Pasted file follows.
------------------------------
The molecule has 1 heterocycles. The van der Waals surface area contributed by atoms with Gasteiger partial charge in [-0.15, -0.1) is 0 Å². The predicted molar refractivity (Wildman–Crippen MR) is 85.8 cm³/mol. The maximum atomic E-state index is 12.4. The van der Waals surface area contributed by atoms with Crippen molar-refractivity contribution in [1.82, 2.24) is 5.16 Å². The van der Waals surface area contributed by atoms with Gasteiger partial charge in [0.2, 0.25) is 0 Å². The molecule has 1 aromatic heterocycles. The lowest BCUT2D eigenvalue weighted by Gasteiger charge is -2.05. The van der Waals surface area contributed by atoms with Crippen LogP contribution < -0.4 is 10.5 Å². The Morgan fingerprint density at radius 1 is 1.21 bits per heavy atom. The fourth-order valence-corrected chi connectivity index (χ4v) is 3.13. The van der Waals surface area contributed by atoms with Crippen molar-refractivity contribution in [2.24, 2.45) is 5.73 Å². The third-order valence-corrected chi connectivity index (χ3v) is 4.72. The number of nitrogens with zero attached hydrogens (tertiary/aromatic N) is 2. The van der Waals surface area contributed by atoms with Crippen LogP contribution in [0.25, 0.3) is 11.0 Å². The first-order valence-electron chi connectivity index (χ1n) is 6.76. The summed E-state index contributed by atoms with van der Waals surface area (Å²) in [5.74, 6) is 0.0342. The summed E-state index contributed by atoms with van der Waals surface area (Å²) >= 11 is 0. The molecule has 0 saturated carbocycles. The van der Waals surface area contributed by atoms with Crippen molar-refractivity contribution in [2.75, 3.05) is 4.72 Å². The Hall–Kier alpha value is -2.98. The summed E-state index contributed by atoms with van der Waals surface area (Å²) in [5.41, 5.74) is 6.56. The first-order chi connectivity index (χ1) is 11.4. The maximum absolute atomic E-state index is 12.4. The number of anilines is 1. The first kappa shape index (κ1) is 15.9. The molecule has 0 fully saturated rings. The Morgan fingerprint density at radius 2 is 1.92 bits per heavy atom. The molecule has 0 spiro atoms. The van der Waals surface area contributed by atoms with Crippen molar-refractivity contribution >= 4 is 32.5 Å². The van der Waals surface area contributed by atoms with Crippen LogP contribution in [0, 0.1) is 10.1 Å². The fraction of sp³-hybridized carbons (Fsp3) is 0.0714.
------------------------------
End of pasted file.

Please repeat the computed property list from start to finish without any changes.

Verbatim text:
The molecule has 1 heterocycles. The van der Waals surface area contributed by atoms with Gasteiger partial charge in [-0.15, -0.1) is 0 Å². The predicted molar refractivity (Wildman–Crippen MR) is 85.8 cm³/mol. The maximum atomic E-state index is 12.4. The van der Waals surface area contributed by atoms with Crippen molar-refractivity contribution in [1.82, 2.24) is 5.16 Å². The van der Waals surface area contributed by atoms with Gasteiger partial charge in [0.2, 0.25) is 0 Å². The molecule has 1 aromatic heterocycles. The lowest BCUT2D eigenvalue weighted by Gasteiger charge is -2.05. The van der Waals surface area contributed by atoms with Crippen LogP contribution < -0.4 is 10.5 Å². The Morgan fingerprint density at radius 1 is 1.21 bits per heavy atom. The fourth-order valence-corrected chi connectivity index (χ4v) is 3.13. The van der Waals surface area contributed by atoms with Crippen molar-refractivity contribution in [2.24, 2.45) is 5.73 Å². The third-order valence-corrected chi connectivity index (χ3v) is 4.72. The number of nitrogens with zero attached hydrogens (tertiary/aromatic N) is 2. The van der Waals surface area contributed by atoms with Crippen LogP contribution in [0.25, 0.3) is 11.0 Å². The first-order valence-electron chi connectivity index (χ1n) is 6.76. The summed E-state index contributed by atoms with van der Waals surface area (Å²) in [5.74, 6) is 0.0342. The summed E-state index contributed by atoms with van der Waals surface area (Å²) >= 11 is 0. The molecule has 0 saturated carbocycles. The van der Waals surface area contributed by atoms with Crippen molar-refractivity contribution in [2.75, 3.05) is 4.72 Å². The Hall–Kier alpha value is -2.98. The summed E-state index contributed by atoms with van der Waals surface area (Å²) in [5.41, 5.74) is 6.56. The first-order chi connectivity index (χ1) is 11.4. The maximum absolute atomic E-state index is 12.4. The number of anilines is 1. The first kappa shape index (κ1) is 15.9. The molecule has 0 fully saturated rings. The Morgan fingerprint density at radius 2 is 1.92 bits per heavy atom. The molecule has 0 spiro atoms. The van der Waals surface area contributed by atoms with Crippen molar-refractivity contribution >= 4 is 32.5 Å². The van der Waals surface area contributed by atoms with Crippen LogP contribution in [0, 0.1) is 10.1 Å². The fraction of sp³-hybridized carbons (Fsp3) is 0.0714.